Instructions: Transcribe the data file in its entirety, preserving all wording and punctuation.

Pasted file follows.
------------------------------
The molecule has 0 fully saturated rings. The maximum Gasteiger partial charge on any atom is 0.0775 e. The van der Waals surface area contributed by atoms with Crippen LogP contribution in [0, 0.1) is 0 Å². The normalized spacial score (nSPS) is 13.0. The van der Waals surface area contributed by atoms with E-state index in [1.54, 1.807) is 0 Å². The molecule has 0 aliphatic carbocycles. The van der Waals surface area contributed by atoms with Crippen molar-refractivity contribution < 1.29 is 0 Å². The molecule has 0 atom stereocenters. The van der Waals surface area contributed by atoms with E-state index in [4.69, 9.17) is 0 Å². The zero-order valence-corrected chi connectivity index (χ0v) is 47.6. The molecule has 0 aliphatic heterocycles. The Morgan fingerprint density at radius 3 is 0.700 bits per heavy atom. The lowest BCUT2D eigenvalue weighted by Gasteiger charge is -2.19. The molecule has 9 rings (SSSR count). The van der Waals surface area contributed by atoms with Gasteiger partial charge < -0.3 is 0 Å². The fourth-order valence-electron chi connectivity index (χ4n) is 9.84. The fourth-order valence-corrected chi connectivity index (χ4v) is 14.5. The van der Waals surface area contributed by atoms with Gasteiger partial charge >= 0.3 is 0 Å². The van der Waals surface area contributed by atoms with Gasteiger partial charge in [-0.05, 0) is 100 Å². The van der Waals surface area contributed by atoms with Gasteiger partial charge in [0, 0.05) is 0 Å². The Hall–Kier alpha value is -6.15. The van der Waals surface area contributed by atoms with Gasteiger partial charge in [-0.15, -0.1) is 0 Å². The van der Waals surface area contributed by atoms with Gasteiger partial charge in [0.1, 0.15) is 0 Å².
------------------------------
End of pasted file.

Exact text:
The molecule has 0 fully saturated rings. The maximum Gasteiger partial charge on any atom is 0.0775 e. The van der Waals surface area contributed by atoms with Crippen LogP contribution in [0, 0.1) is 0 Å². The normalized spacial score (nSPS) is 13.0. The van der Waals surface area contributed by atoms with E-state index in [1.54, 1.807) is 0 Å². The molecule has 0 aliphatic carbocycles. The van der Waals surface area contributed by atoms with Crippen molar-refractivity contribution < 1.29 is 0 Å². The molecule has 0 atom stereocenters. The van der Waals surface area contributed by atoms with E-state index in [4.69, 9.17) is 0 Å². The zero-order valence-corrected chi connectivity index (χ0v) is 47.6. The molecule has 0 aliphatic heterocycles. The Morgan fingerprint density at radius 3 is 0.700 bits per heavy atom. The lowest BCUT2D eigenvalue weighted by Gasteiger charge is -2.19. The molecule has 9 rings (SSSR count). The van der Waals surface area contributed by atoms with Gasteiger partial charge < -0.3 is 0 Å². The fourth-order valence-electron chi connectivity index (χ4n) is 9.84. The fourth-order valence-corrected chi connectivity index (χ4v) is 14.5. The van der Waals surface area contributed by atoms with Gasteiger partial charge >= 0.3 is 0 Å². The van der Waals surface area contributed by atoms with Gasteiger partial charge in [-0.05, 0) is 100 Å². The van der Waals surface area contributed by atoms with Gasteiger partial charge in [0, 0.05) is 0 Å². The Hall–Kier alpha value is -6.15. The van der Waals surface area contributed by atoms with Gasteiger partial charge in [-0.15, -0.1) is 0 Å². The van der Waals surface area contributed by atoms with Gasteiger partial charge in [0.1, 0.15) is 0 Å².